Methane Hydrates: A Second Gas Revolution?
Speculation is rampant that a new gas cornucopia is coming. After a successful Japanese experiment to extract natural gas from methane hydrates 1,000 meters below the surface and 50 miles off its shores, some are beginning to wonder if the “shale revolution” was just the beginning. But don’t hold your breath.
There is no question that the world is awash in methane hydrates, which is methane gas trapped in lattice-like ice structures in ocean sediment and near permafrost. It is sometimes called “fire ice.”
There is also no question that these hydrates are an enormous potential energy resource. According to the US Geological Survey, the amount of methane trapped in hydrates worldwide is at least 100,000 trillion cubic feet—this completely dwarfs the entire total of known US shale gas reserves, which is at 2,074 trillion cubic feet.
There are two ways to release the methane gas from the hydrates: lowering the pressure or increasing the temperature. The Japanese experiment, run by the Japan Oil, Gas, and Metals National Corporation under contract for the Ministry of Economics, Trade, and Industry, used the depressurization technique. Their engineers drilled a well into a hydrate formation and pumped out water. The difference in pressure between the well and the hydrate deposits releases the methane. The depressurization technique is believed to produce the highest rates of recovery.
Japan, which has no domestic energy sources of its own and is currently the world’s largest importer of liquefied natural gas, has great incentive to develop methane hydrates. The Japanese hope to begin producing gas from methane hydrates by 2019. This appears very ambitious. But Ray Boswell, the director of the hydrates program at the Department of Energy’s National Energy Technology Laboratory told Bloomberg Businessweek, “I see no technological barriers that would stand in their way of accomplishing this.”
Perhaps. But commercializing methane is a more complex matter beyond technical feasibility. There are two big questions: the economics and the environmental cost.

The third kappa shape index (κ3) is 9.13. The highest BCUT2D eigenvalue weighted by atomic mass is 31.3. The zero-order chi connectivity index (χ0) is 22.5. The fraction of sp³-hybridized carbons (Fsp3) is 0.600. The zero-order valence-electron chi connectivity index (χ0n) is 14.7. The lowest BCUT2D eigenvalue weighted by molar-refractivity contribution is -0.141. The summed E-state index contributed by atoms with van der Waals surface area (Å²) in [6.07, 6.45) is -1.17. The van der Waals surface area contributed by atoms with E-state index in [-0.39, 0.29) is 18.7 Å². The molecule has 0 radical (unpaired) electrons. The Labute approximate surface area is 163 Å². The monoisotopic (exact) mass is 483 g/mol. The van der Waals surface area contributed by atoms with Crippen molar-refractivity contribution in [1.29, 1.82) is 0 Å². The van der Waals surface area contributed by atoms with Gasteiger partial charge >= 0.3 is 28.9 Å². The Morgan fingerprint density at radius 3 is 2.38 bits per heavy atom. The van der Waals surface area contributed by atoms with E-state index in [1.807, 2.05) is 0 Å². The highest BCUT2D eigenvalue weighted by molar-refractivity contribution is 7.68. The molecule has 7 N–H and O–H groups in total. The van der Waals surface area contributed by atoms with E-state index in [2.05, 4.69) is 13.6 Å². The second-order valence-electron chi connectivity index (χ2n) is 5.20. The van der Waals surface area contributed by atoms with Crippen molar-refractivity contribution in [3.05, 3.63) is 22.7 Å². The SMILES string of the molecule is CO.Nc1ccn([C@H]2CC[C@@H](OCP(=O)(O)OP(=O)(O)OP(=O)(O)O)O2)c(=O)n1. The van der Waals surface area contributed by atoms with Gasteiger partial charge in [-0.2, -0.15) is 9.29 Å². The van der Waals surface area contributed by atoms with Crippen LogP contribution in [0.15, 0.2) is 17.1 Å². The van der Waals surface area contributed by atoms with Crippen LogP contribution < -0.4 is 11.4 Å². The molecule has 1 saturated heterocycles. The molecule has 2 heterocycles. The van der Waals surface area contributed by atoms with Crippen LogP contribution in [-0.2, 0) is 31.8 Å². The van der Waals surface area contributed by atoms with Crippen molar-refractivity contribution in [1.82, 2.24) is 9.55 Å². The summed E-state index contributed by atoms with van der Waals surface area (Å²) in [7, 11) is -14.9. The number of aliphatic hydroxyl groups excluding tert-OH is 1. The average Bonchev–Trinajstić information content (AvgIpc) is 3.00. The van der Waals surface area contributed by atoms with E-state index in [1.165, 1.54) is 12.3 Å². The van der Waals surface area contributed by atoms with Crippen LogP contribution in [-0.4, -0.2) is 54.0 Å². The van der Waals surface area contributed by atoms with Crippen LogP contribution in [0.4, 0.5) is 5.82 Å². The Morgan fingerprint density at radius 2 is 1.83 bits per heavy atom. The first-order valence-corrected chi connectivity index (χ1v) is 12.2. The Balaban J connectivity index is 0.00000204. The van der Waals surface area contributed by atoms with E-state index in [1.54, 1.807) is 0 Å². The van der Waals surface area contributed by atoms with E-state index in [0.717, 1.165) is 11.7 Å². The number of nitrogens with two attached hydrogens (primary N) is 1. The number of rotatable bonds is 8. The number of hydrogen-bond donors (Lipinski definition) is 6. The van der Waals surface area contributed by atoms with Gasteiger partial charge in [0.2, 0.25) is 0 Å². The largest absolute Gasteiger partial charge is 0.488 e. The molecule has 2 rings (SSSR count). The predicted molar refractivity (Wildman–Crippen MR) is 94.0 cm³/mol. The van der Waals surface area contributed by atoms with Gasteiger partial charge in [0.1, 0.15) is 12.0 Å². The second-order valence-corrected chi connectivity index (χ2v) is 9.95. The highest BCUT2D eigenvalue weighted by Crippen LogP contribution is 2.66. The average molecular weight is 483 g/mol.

As with many technically-feasible energy technologies, the bottom line question is price. Can this methane hydrates process, significantly more complicated and more expensive than the hydraulic fracturing producing shale gas, be accomplished and scaled up at a price competitive with shale gas (currently under $4 mmbtu), or even with pipeline gas (at $15 mmbtu)? That remains, at best, an open question. There is at present no industrial equipment or infrastructure in place for mining and processing gas from methane hydrates, and the cost of developing one is also uncertain.
Then there is the environmental question. The impact of disrupting the sediment bed where methane hydrates lay could release methane gas, a significant source of global warming. Can you drill into sediment with easily fragmentable lattice-structured ice without significantly affecting the geology? To their credit, the Japanese are committed to studying these still unanswered environmental impact questions.
Beyond that, there is the larger question of what an energy universe of almost unlimited natural gas would mean to efforts to mitigate climate change. Already, the shale revolution has set back the timetable for the competitive commercialization of renewable energies like wind and solar. Clearly, the science of methane hydrates is at an early stage of development. And the economics of it are no less uncertain. So don’t hold your breath waiting for methane hydrates.
But then again, who anticipated the shale revolution? In the National Intelligence Council’s Global Trends 2025 report released in 2008, there was no indication that the shale revolution would, less than three years later, begin to completely transform energy markets. So stranger things have happened.
Given this, though, commercial production of methane hydrates will likely not occur until 2030. But there is no question, if it does occur, it would be a whole new energy world.
Robert A. Manning is a senior fellow at the Atlantic Council’s Brent Scowcroft Center on International Security. This piece first appeared on GE's Ideas Lab.